I had wanted to give a more detailed account of our walk on Rombald's Moor. Though I envisage sighs of relief from friends and family as they read this opening line; I had hoped to give a more, or moor (that one's for CB!) descriptive account of the walk that started in Riddleston, that took us past lambs just hours old, of the beams of light that pierced through the densely wooded... err.. wood, as well as the astonishing aerial display from several lapwings as they tried to divert a red kite (the bird of prey) away from their nesting area. I even wanted depict the delights had from the pint of Black Moor, brewed by Goose Eye brewery in nearby Keighley which was supped in the Crown Inn, Addingham and wasn't bad! Alas though, I'm off to Skye in a couple of days and do not have time to spend on such a whim! However, I imagine after 8 days wandering round the famously scenic Isle, there will be no end to the drivel making it's way onto this site; so remember this gift of briefness when you wade through the swamp of waffle in the forthcoming posts! And here are the Pics....
If you're anything like me, you'll know just how dangerous 'popping out' for a coffee is. My most recent coffee excursion led to a browse around Waterstone's (or Waterstones as I believe they are re-branding themselves). Anyway this 'browse' led to the purchase of £30 worth of OS maps and a rather cool book on Yorkshire Dales walks. No wonder I got an espresso maker for my birthday! The following morning I woke up like it was Christmas, all excited about doing a new walk in the Dales from our new book, using my new OS map. Caroline was more like the parent at Christmas, who would like just five more minutes in bed and wishes the kids would go and quietly entertain themselves with their new pressies. Anyway a quick wash, a round of toast that barely touches the sides and we were off! Or so we thought. It seemed the car didn't share our enthusiasm for the Yorkshire Dales, so 10 minutes into our journey we had to turn back and book the car in for a check up. Luckily due to my premature, or arguably immature, overexcitement it was still relatively early. Remembering that we had been given an AA Walks Around Leeds and West Yorkshire book for Christmas we started hunting through the walk cards looking for a walk that was relatively accessible on public transport. We found one that started and finished at Burley in Wharfedale train station. The walk begins on Hag Farm Lane leading up to and through the farm, over some fields that offer the residing sheep lush panoramas and on through a variety of gates that remind you that you still haven’t burnt off as many of those festive calories as you would have liked. The highlight of the walk is Burley Moor. This relatively busy heath provides some great views, even on a hazy winter’s day (is that a Simon and Garfunkel song?) with low thin cloud you could still take in the sights. We took a moment as we crossed the moor to take in the scenery. There were plenty of different paths that offered interesting diversions and investigations. Pretty soon the moor quietened down as people went off exploring their own routes. We came across a beautiful icy stream cutting its way through the hillside, which was particularly fascinating. The walk then took us back onto a B road and a country lane, and then over some pretty lowland fields that we’d previously been looking down on. We eventually ended back amongst some pretty impressive houses that surround Burley in Wharfedale station. This was a very enjoyable walk, not too short and not too long with some lovely scenery and a good mix of terrain. Typically my keenness to photograph EVERYTHING meant we missed the hourly train by 5 or 10… But with every cloud… Rather with every missed train there is usually a good pub and Burley in Wharfedale is no exception, we headed into the village where we went to the friendly Red Lion Hotel for a pint of Midnight Bell from Leeds Brewery while resisting the mouth-watering specials on the board! A wonderful end to a day that began rather ominously.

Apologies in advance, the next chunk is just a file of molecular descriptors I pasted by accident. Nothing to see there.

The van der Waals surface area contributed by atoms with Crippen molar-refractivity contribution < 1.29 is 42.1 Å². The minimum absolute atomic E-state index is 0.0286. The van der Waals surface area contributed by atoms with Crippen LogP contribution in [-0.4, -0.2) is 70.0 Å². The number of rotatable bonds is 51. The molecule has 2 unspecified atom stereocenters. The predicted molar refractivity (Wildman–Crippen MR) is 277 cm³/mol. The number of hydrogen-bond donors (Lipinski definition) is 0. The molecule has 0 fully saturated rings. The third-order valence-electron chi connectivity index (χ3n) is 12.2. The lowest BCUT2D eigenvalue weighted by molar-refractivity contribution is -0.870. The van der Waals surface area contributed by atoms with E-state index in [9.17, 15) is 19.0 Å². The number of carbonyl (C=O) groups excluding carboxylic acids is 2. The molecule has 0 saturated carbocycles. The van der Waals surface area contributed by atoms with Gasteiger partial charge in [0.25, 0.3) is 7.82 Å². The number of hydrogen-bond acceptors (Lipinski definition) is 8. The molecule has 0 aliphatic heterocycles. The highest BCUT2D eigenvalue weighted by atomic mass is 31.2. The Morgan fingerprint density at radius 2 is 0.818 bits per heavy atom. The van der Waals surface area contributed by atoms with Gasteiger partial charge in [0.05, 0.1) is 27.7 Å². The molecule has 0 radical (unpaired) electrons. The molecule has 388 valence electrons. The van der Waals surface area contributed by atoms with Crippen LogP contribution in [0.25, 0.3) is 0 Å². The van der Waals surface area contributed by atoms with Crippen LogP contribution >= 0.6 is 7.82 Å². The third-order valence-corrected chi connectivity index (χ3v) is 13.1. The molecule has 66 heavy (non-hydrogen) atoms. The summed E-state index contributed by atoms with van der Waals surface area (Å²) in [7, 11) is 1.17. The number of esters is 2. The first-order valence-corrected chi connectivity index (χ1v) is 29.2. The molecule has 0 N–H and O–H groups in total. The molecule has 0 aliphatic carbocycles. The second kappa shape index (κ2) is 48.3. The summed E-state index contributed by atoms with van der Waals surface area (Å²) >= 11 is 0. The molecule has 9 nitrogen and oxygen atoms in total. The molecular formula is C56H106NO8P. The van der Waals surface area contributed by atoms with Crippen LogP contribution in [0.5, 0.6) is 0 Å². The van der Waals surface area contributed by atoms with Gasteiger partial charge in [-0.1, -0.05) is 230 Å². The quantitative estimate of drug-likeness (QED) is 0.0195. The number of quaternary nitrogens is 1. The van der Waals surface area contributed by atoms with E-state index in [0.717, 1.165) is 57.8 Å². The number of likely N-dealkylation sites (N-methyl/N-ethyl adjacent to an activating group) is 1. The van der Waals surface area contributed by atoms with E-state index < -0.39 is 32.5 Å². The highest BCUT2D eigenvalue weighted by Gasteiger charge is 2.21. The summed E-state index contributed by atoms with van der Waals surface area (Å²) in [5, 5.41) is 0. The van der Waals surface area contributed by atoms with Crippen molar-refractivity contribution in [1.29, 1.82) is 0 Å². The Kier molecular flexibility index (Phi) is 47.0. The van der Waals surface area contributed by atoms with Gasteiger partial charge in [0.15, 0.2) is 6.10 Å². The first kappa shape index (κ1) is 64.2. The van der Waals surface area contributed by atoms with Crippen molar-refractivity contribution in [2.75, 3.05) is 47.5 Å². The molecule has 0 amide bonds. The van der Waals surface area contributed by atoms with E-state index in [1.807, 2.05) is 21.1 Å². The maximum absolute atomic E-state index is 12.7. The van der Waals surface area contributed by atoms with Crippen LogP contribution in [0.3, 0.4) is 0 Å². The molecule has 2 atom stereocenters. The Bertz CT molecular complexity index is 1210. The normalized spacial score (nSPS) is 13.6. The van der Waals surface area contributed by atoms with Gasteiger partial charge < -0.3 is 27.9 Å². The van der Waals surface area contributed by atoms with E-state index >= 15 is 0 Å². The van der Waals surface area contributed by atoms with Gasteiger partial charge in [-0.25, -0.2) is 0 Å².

An unplanned lazy lie in and poor visabillity meant we weren't able to do the walk we had planned to do last week. We headed up to Ilkley Moor anyway, just to stretch the legs and get some air. Parking as near to the Cow and Calf rocks as we could (this is evidently a popular weekend destination, as this was further than we would have liked), we changed shoes and set off. Neither 'climbed' nor 'walked' would be an accurate description of how we made our ascent, messily and laboriously may be more accurate. The top of the rocks themselves are not more than a 5 minute walk from the completely full car parks below but there are several places further up the road where you can leave the car if, like us, you leave it all rather late! The rocks were fascinating. A variety of carefully carved etchings, both contemporary and old including many dated in the early 1800s, were scattered over the irregular surfaces of the Cow and Calf rocks. In fact, there are reportedly a number of engravings throughout Ilkley Moor thought to date from either the late Neolithic or the Bronze Age, and Rombald's Moor (of which Ilkley Moor is part) is considered to hold the second highest concentration of ancient carved stones in Europe. After spending a considerable amount of time walking around and examining the rocks we walked back down (disturbing a couple of red grouse on the way) towards the Cow and Calf Hotel where we stopped for a customary pint. I opted for a Black sheep (Black Sheep Brewery, Masham). The busy bar staff were friendly and the slightly crowded pub had a nice atmosphere, despite food clearly being the priority of this establishment. The Ilkley Moor area is an intriguing landscape which clearly holds many points of interest. I will certainly be revisiting, just a little earlier next time, with a dinner table reservation at the pub for our return!